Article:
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Nicholas Morieson, Australian Catholic University
Availability: In stock
227pp. ¦ $61 £46 €52
In Western Europe, populist radical right parties are calling for a return to Christian or Judeo-Christian values and identity. The growing electoral success of many of these parties may suggest that, after decades of secularisation, Western Europeans are returning to religion. Yet these parties do not tell their supporters to go to church, believe in God, or practise traditional Christian values. Instead, they claim that their respective national identities and cultures are the product of a Christian or Judeo-Christian tradition which either encompasses—or has produced—secular modernity. This book poses the question: if Western European politics is secular, why has religious identity become a core element of populist radical right discourse? To answer this question, Morieson examines the discursive use of religion by two of the most powerful and influential populist radical right parties: The French National Front and the Dutch Party for Freedom. Based on this examination, he argues that the populist radical right has capitalised on a cultural shift engendered by the increasing visibility of Islam in Europe. Western Europeans’ encounter with Islam has revealed the non-universal nature of Western European secularism to Europeans, and demonstrated the secularisation of Christianity into Western European ‘culture.’ This, in turn, has allowed secular French and Dutch citizens to identify themselves—as well as their nation and, ultimately, Western civilisation—as Christian or Judeo-Christian. Seizing on this cultural shift, the author contends that the National Front and Party for Freedom have built successful and similar brands of reactionary politics based on the notion that contemporary secularism is a product of Europe’s Christian heritage and values, and that therefore Muslim immigration is an existential threat to the core values of European politics, including the differentiation of politics and religion, and of church and state. ‘Religion and the Populist Radical Right: Secular Christianism and Populism in Western Europe’ will be of interest to scholars and researchers working on the intersections of Political Science, Sociology, and Religion. It will also appeal to the general audience interested in the relationship between populism in Western Europe and religious identity as it is written in an accessible style.
Radu George Dumitrescu, University of Bucharest, Romania
Availability: In stock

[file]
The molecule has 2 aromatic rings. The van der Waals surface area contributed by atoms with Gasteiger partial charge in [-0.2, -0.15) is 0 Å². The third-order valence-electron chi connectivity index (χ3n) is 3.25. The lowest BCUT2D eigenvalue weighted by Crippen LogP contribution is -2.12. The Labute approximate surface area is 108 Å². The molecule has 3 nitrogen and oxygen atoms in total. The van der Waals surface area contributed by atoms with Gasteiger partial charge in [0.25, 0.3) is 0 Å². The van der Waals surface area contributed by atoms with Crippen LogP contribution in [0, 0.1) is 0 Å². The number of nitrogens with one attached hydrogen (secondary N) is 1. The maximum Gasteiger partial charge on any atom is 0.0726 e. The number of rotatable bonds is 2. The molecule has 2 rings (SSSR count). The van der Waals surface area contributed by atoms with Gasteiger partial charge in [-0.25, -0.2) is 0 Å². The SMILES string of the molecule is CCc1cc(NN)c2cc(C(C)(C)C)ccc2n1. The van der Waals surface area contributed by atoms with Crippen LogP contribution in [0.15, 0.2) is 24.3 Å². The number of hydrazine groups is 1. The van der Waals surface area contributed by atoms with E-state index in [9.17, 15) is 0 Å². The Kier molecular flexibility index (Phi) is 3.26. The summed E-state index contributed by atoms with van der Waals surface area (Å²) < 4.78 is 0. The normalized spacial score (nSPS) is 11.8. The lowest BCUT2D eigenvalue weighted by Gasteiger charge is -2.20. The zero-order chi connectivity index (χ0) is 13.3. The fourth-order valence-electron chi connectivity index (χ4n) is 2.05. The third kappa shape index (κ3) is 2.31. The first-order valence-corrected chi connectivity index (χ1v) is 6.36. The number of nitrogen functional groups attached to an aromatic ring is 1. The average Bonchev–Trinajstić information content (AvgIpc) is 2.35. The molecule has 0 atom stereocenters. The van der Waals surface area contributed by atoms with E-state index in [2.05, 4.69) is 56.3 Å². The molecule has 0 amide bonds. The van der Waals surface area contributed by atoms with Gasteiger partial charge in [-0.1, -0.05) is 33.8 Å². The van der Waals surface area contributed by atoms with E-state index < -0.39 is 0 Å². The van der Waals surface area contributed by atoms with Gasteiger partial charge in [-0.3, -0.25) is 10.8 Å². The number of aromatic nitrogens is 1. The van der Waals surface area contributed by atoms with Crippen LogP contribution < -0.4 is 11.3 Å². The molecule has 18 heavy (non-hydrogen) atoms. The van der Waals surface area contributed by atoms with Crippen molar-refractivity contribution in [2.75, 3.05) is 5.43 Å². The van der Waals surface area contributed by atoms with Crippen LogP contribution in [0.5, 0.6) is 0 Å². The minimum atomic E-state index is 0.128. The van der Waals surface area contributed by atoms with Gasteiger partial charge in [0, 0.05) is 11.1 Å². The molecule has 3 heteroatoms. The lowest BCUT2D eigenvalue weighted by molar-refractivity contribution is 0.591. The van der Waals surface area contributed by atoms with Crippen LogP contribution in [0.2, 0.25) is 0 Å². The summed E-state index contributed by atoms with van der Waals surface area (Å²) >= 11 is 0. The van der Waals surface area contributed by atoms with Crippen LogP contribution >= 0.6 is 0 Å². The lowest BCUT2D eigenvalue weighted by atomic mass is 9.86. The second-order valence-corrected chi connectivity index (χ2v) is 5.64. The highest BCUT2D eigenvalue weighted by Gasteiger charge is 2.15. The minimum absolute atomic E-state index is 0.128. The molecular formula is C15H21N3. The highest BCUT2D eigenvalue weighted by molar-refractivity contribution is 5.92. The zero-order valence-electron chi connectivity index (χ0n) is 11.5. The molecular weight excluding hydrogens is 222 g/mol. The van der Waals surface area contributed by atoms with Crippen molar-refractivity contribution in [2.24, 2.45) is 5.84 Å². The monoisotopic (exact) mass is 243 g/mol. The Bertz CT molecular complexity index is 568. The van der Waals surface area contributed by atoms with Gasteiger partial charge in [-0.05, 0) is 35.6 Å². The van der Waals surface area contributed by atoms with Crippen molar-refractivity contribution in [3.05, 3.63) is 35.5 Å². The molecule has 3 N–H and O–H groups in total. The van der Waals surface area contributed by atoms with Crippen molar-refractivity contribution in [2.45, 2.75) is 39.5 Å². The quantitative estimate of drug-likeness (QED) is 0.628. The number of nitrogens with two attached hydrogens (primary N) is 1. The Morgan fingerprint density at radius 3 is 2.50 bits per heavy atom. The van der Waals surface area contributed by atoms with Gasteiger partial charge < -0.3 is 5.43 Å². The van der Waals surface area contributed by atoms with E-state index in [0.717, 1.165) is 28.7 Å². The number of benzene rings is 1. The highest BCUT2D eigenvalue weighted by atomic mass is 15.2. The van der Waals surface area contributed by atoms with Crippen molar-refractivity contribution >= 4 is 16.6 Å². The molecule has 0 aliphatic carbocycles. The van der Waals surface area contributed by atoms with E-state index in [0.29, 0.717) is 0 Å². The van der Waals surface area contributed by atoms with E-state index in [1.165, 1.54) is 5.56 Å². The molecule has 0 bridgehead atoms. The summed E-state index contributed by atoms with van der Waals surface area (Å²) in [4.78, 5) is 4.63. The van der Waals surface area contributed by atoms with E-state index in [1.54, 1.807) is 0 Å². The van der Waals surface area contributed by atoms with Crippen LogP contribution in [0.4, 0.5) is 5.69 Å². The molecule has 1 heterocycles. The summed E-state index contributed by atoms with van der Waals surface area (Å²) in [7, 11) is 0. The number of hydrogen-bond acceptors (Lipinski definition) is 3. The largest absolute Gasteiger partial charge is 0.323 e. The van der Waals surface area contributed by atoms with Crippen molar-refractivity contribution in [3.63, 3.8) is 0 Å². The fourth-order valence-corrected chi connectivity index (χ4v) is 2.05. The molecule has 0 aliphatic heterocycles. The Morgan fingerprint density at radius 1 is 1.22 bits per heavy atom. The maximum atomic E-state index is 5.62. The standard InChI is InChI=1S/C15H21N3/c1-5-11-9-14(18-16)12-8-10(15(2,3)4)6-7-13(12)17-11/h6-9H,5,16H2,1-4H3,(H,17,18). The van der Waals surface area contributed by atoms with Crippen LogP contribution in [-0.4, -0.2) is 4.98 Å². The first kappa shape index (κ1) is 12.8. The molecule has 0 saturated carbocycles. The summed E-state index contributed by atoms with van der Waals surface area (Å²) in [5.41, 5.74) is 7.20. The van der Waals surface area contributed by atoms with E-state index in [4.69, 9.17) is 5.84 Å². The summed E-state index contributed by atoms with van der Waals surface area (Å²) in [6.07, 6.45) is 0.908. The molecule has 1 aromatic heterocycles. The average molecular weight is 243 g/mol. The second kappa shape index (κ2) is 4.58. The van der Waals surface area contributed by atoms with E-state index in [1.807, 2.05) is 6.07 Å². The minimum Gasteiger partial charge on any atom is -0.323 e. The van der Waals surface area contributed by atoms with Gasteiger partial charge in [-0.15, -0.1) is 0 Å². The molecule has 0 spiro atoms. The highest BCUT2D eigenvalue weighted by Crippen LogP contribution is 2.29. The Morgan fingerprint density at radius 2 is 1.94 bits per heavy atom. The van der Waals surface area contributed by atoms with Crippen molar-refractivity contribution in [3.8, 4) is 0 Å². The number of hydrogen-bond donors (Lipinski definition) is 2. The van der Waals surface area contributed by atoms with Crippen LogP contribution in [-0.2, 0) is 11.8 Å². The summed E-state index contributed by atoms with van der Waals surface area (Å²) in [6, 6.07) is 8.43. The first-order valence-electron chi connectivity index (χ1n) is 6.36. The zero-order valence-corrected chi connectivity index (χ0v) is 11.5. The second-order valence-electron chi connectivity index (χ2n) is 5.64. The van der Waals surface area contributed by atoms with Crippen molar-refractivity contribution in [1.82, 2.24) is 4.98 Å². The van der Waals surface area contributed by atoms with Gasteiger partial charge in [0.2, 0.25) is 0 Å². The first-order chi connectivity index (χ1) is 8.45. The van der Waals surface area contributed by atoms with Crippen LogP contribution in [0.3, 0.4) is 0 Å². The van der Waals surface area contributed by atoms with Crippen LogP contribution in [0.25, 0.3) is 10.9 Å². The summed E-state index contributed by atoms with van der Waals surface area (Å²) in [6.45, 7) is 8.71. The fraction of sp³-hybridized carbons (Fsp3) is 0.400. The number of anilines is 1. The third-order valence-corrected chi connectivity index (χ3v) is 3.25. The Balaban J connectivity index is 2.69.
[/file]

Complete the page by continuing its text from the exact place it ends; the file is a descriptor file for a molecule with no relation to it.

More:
148pp. ¦ $47 £34 €39
‘The Corporate Overlords will be Kind’ is a unique book in that it makes use of a multi-pronged approach – journalistic, legal, theoretical – to find, document, and explain instances in which well-known corporations such as Wal-Mart, Uber, McDonald’s, Airbnb, Gillette, Nike and others have involved themselves, as ‘artificial persons’, in political and social debates involving aspects such as gender, racism, sexual minorities, and gun ownership. This book argues that these transnational, multi-billion-dollar corporations that thrive in the globalized world market are forced to take explicitly political stances by the very environment in which they activate and by the consumers whom they serve, taking on the latter’s values and opinions and representing them to retain them as customers. ‘The Corporate Overlords will be Kind’ advances that corporations are now – and will increasingly be – the loudest voices in the political market square of the United States, but that such a situation is not necessarily a cause for concern. This book thus departs from the traditional scholarly views of Citizens United (the 2010 landmark decision of the Supreme Court which granted free speech to corporations as persons) as a woe to democracy, and argues that the ageless, deathless, genderless, nationless corporations will be the political representatives of the futures, not political parties. This book will appeal to undergraduate and graduate students specializing in social sciences, particularly politics, history, sociology, and law. Political professionals and journalists may also be interested in the book, in addition to the general reader with interest in politics.
Availability: In stock
466pp. ¦ $60 £45 €51